So far as the second question is concerned, it depends upon the interpretation of Section 21(1)(p) of the Act. The aforesaid provision is quoted hereinbelow in extenso:

Sec.21(1)(p): that the tenant whether before or after the coming into operation of this part has built, or acquired vacant possession of, or been allotted, a suitable building.

The language of the provision is clear and unambiguous and given its plain grammatical meaning, it is susceptible of only one construction that it is only when the tenant has built or acquired vacant possession of or has been allotted a suitable building, then only the provisions of Section 21(1)(p) of the Act are attracted and not otherwise. The expression tenant has been defined in Section 3(r) and howsoever vide meaning to the said definition be given, it will not bring within its scope, a partnership firm of which the tenant himself may be a partner. In the case in hand the individual namely deceased Gantusa H. Baddi was the tenant in respect of the premises and application for eviction had been filed as against him. The so-called alternative accommodation, has been acquired, admittedly by a partnership firm, no doubt, consisting of the original tenant the father and his sons wherein the father has 15% share but it cannot be held that the said acquisition of vacant possession is by the tenant. The High Court has given a peculiar reasoning on consideration of evidence adduced to the effect that since in the disputed premises, the business of the firm was carried on, though it had been tenanted to an individual, the moment a vacant possession has been acquired by the firm, the liabilities incurred under Section 21(p) of the Act, we are unable to pursuade ourselves to agree with the aforesaid conclusion of the High Court. In our considered opinion, because of acquiring vacant possession of a building by the partnership firm of which the tenant may be a partner, the tenant does not become liable to be evicted by application of Section 21(1)(p) of the Act. It is neither the case of the landlord in the application for eviction that the tenant namely deceased Gantusa H. Baddi, has acquired vacant possession of a building nor has it been proved in course of the proceeding. That being the position, the conclusion of the High Court that the tenant has incurred the liability of having evicted under Section 21(1)(p) of the Act, the moment a business premises is acquired by the partnership firm is erroneous and cannot be sustained.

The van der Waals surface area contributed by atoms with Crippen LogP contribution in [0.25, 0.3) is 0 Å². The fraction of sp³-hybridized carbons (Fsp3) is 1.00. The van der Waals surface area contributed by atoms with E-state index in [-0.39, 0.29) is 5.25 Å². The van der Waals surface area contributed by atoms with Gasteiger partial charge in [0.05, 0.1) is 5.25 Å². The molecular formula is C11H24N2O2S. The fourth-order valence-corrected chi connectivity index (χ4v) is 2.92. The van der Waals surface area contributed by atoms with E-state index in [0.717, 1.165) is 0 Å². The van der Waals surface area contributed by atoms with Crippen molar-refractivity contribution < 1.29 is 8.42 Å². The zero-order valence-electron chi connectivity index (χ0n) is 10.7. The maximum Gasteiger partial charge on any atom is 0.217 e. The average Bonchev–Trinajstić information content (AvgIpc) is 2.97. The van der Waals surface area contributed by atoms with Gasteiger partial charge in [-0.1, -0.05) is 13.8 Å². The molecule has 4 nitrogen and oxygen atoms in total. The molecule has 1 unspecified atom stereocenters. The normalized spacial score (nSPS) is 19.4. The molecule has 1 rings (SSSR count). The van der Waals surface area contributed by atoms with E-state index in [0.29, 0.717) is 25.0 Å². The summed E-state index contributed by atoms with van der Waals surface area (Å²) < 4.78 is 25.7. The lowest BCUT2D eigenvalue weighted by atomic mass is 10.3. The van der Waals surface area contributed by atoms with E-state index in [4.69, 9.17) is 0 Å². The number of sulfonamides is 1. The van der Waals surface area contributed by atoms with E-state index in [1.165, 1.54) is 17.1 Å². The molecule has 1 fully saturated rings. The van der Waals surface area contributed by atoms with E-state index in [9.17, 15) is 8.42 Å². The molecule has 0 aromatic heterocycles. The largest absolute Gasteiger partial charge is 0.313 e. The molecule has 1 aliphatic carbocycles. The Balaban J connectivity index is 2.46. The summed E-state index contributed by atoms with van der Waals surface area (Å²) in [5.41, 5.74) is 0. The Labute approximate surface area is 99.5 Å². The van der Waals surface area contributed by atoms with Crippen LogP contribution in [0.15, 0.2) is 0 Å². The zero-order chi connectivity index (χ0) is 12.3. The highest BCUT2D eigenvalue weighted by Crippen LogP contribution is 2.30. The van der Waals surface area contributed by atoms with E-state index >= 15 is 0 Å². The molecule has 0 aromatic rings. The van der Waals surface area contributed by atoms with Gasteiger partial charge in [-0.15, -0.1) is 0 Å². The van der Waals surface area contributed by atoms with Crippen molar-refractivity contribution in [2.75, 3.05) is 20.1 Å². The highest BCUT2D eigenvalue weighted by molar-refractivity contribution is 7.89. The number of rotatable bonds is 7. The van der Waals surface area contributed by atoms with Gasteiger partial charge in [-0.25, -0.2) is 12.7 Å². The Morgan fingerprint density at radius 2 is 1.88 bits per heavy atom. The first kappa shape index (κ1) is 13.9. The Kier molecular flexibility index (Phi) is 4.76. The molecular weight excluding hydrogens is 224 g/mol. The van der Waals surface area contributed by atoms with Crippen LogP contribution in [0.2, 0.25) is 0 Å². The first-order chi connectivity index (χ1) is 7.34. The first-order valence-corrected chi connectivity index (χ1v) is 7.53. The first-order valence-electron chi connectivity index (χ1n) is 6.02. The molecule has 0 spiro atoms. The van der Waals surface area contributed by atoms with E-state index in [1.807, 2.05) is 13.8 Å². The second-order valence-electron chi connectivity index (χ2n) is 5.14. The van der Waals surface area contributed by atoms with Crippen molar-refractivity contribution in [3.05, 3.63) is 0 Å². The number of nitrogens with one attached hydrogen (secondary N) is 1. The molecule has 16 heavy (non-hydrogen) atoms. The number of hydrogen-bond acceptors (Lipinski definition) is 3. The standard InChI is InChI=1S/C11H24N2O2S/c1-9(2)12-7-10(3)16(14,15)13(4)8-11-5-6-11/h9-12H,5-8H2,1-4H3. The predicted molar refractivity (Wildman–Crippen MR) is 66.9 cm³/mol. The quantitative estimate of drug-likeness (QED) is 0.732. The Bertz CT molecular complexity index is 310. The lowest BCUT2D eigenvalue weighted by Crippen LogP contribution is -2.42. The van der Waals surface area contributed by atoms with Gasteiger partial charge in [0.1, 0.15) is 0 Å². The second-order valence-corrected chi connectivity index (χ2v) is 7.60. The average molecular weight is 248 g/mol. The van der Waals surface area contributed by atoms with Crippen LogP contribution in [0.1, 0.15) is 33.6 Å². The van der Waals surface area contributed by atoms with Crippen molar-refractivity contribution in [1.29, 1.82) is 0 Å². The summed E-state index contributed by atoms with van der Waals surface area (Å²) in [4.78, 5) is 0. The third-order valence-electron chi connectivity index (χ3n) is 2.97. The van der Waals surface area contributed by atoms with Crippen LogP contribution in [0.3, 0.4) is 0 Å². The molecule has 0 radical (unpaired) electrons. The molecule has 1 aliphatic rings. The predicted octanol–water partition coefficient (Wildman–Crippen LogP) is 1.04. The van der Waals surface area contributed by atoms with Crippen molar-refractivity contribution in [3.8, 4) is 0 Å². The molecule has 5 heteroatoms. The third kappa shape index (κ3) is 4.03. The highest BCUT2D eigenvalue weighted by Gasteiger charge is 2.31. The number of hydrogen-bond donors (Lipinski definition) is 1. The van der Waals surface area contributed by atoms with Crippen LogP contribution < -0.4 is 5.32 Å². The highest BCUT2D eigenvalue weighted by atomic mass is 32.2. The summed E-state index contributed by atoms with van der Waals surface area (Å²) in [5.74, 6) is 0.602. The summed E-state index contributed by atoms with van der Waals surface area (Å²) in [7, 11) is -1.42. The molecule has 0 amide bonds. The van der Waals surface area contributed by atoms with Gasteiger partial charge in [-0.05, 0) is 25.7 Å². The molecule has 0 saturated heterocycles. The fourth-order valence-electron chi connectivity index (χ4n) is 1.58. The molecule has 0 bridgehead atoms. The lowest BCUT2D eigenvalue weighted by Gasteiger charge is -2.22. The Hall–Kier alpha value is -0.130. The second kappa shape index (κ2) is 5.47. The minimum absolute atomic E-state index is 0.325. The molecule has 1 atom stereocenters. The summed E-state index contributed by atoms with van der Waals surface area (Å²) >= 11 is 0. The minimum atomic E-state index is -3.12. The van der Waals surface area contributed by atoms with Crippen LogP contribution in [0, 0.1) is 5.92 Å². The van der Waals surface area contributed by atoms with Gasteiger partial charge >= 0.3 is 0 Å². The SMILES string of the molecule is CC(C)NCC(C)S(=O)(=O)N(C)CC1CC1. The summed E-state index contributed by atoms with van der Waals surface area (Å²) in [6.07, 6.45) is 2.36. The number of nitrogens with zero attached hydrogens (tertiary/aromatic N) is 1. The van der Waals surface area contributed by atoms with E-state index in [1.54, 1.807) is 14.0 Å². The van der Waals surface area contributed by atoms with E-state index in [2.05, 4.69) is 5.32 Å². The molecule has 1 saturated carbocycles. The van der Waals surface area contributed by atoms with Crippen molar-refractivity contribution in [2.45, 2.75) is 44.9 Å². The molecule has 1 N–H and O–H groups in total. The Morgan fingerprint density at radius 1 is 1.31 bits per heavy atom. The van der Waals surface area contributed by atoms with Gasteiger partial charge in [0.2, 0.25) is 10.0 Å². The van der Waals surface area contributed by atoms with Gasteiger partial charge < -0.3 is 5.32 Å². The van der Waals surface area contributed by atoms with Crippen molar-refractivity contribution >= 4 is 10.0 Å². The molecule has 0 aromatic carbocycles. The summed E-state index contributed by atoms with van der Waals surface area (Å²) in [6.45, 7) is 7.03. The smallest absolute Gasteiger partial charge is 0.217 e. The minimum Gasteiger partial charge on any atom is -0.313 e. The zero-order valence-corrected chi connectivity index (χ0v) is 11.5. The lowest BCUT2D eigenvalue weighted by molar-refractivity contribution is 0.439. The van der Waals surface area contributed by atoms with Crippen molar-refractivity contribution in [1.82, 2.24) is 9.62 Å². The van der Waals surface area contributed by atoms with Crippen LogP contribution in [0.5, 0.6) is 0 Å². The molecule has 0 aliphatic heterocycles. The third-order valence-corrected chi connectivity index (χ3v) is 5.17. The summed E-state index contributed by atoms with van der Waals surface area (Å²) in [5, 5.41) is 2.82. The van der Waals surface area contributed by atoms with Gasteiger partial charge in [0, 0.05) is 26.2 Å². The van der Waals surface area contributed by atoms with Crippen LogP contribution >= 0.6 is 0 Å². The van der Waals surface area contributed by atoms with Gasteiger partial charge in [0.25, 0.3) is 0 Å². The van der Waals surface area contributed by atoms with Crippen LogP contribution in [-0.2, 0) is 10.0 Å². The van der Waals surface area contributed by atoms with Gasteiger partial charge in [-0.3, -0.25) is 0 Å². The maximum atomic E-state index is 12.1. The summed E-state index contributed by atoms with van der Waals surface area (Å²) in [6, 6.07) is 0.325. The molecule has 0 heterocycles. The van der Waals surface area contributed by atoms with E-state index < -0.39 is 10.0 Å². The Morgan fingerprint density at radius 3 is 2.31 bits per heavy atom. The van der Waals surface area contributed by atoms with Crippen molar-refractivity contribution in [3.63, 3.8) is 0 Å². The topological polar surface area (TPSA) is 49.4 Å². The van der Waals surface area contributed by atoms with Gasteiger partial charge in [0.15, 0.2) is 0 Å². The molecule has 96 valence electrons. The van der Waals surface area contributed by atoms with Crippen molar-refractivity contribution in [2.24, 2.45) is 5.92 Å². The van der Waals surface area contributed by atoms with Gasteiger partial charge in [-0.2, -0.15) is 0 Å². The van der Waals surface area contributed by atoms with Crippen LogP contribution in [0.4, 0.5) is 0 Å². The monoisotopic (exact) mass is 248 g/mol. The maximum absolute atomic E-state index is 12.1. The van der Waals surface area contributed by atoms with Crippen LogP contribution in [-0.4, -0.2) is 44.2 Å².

In view of our aforesaid conclusion on both the questions, this appeal succeeds. The order of eviction passed by the Revisional Authority and reaffirmed by the High Court stands quashed. The application for eviction stands dismissed. There will however be no order as to costs.